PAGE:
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Fertility Doctor of the Month: Sherif G. Awadalla, MD

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Sherif G. Awadalla, MD, Institute of Reproductive Health, Cincinnati, OH

June 2011 is pleased to honor Dr. Sherif Awadalla as Fertility Doctor of the Month. We recognize Dr. Awadalla for his work with fertility patients as Medical Director of the Institute of Reproductive Health in Cincinnati, Ohio, and his philosophy of individualized care.

“Our practice philosophy is that every patient has a story and that by paying attention to that story you do better,” says Dr. Awadalla. “That means everybody does not need IVF. Everybody, every case, is a little different, and you do better by not being fixed to one treatment modality."

Areas of Interest

One of Dr. Awadalla’s major areas of interest is difficult in vitro fertilization (IVF) cases. Analyzing a fertility patient’s previous cycles helps the fertility doctor ascertain if there is an issue with the embryos or the uterus, or whether there is a problem with ovarian stimulation. “We see a lot of patients who have difficulty with stimulation — either hypo- or hyper-responding," Dr. Awadalla says. "One of our emphases is on not using an aggressive dose of gonadotropins, because we think it deteriorates egg and embryo quality."

Another area he’s very interested in is “stimulation without suppression.” Many of fertility centers treat patients with birth control pills or Lupron at the onset of an IVF cycle, but, according to Dr. Adawalla, a number of patients can’t handle that shut down because they don’t stimulate well. “So we just stimulate them with their period and then give a GnRH antagonist (a type of fertility drug), and we get good results,” he says. “We’re finding a lot of patients that are in their in mid-to-late 30s or early 40s that can handle no suppression."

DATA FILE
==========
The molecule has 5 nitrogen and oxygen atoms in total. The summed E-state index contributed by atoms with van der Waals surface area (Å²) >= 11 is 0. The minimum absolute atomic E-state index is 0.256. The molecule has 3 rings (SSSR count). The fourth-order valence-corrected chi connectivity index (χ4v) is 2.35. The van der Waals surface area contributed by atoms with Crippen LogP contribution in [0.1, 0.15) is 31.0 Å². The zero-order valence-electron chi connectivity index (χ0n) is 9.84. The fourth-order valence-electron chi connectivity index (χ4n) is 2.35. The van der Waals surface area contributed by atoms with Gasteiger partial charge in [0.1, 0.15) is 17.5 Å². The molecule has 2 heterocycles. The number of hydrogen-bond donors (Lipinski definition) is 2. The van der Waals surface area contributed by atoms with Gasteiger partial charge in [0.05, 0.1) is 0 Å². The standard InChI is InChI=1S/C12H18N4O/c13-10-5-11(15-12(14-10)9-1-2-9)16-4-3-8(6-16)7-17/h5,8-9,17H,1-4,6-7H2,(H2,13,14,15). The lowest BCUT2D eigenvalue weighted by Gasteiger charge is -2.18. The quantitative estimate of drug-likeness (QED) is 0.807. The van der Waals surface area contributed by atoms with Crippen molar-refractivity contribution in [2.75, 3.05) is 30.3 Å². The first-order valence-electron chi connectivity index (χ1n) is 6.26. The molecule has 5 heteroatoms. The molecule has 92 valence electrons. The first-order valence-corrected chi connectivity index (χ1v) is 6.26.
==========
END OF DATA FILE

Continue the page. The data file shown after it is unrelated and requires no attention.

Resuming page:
One thing Dr. Adawalla says is unique about his practice is, “We tend to try to optimize stimulation and transfer, and we have the scheduling flexibility that we can accommodate it seven days a week.”

How Times Have Changed

Dr. Awadalla has been a practicing fertility doctor for more than 20 years, and he shared a number of observations about fertility treatment and how it’s changed during this time. He explains how the early phase of IVF was about physician collaboration and trying to improve fertility treatment success rates. Ineffective surgeries have been supplanted by IVF, and today's fertility patients are subjected to fewer pelvic exams and blood draws today.

In the 1980s, before IVF, gonadotropins (fertility drugs) weren’t prescribed to women who were already ovulating. And other treatments were a spin off from IVF, Dr. Awadalla explains, including artificial insemination/intrauterine insemination (IUI).

“In the 1980s, the pregnancy rate was 16 percent. And when we discussed this with patients, nobody ever said, ‘How come it’s 16 percent?’ And now, the pregnancy rate is 50 percent and patients say, ‘How come it’s only 50 percent?’ So it’s really ironic to see how far it’s come, and the expectations are even greater,” Dr. Awadalla says.

Dr. Awadalla says that 60 percent of his time is spent doing IVF, and the balance of it is spent performing reconstructive surgery, such as surgery related to endometriosis, and tubal reversals. He also has teaching responsibilities at the University of Cincinnati Medical Center.

In addition, Dr. Awadalla is working on the second edition of "The Fast Track to Fertility," a book he co-authored with Dr. Michael D. Scheiber. All of Dr. Awadalla’s patients receive a copy of the book to help educate them on all aspects of fertility and fertility treatment.

Nominate Your Fertility Doctor features a dedicated fertility doctor (reproductive endocrinologist) each month. You can nominate your favorite fertility doctor by clicking here. We will contact you if your fertility doctor is chosen to be our Fertility Doctor of the Month.